After the Ryerson Student Union's financial statements were exposed, Ryerson University is holding an emergency meeting this week about their suspicious  $250,000 credit card bills. The charges were first revealed by Ryerson's student newspaper The Eyeopener last week. They show thousands of dollars spent on booze, clubs, Airbnb's and more. 

READ ALSO: Someone Has Been Using Ryerson University’s Credit Card To Pay For Booze, Clubs And Airbnbs

The meeting, which was called by the student union's board of directors, will be held this Friday. The exact time and location of the meeting as well the agenda is yet to be determined. The board of directors did tell CBC that the meeting would be open to all students, as a move for more transparency. 

One of the directors, Maklane DeWever is specifically calling for answers for the students. He is demanding an explanation for how the executives managed to spend so much money in only eight months. According to DeWever, the previous credit card spending of the previous student union was less than $100,000 in their entire year-long term.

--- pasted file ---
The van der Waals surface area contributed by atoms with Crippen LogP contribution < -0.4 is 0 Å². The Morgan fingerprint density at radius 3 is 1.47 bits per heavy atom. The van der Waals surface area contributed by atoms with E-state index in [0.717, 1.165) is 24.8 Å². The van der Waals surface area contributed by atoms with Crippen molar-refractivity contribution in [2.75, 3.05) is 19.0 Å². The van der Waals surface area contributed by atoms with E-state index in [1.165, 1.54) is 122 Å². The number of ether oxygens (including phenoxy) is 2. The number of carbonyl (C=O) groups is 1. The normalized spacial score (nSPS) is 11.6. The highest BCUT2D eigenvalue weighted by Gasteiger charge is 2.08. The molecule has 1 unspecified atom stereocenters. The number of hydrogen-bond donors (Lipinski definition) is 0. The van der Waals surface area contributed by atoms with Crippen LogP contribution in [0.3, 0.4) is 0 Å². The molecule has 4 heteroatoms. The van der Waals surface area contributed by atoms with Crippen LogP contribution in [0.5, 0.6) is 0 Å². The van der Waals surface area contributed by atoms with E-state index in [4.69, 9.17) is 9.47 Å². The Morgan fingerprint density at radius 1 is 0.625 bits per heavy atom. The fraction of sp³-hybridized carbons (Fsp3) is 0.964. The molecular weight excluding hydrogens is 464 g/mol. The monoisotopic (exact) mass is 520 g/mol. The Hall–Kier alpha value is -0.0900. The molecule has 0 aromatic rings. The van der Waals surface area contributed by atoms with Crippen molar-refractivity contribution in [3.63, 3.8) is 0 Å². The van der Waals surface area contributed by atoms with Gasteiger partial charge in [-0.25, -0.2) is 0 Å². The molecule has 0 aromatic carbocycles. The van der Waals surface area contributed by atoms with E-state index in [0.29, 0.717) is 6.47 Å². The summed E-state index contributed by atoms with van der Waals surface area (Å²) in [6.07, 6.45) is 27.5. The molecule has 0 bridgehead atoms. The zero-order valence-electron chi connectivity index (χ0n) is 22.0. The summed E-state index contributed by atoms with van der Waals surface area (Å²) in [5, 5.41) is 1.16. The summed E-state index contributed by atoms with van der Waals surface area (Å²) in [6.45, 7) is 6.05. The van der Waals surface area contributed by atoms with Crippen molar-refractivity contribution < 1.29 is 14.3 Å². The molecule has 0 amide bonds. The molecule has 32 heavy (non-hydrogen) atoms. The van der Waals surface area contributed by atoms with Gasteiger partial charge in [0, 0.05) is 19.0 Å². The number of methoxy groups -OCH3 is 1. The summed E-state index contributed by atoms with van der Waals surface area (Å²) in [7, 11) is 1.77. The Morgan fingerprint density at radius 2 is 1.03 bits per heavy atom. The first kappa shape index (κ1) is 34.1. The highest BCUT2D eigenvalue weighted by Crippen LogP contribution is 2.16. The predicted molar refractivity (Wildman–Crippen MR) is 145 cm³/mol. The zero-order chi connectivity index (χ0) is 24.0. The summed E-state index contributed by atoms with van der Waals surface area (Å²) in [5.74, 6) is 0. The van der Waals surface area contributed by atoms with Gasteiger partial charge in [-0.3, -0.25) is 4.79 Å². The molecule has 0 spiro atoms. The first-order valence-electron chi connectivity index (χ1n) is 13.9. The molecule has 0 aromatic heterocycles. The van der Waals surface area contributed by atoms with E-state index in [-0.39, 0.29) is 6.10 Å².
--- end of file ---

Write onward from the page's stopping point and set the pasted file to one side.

DeWever also told CBC that the charges are definitely suspicious since he can't recall any events that would have taken place in relation to all of those charges. He did say they haven't ruled out the possibility that they are all legitimate but says it raises very interesting questions. 

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To find out whether the various charges are all legit, the student union is being asked to reconcile the statements with receipts. This request shouldn't come as a surprise, however. The student union had previously been given a deadline of February 1st to reconcile their credit card charges. 

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Among those questionable charges is $955.15 spent at two different LCBOs including one in Orillia, $347.34 spent at Haze Lounge, a shisha bar in Mississauga, and $1,375.21 spent at Nick's Sport's Shop, which sells guns in Toronto.

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The students aren't the only ones demanding answers about these charges. Ryerson University's president Mohamed Lachemi has also demanded a meeting with the student union to discuss these allegations of their financial mismanagement. 

However, the student union is a separate corporate entity from Ryerson University and therefore the university is not able to conduct any sort of review into the union's spending. 

The students have some more options, though. DeWever says, if necessary, the board of directors will look at bringing legal action against the Ryerson Student Union executives. 

On top of that, students have also started a petition calling for the immediate resignation of Ram Ganesh, the student union president. 

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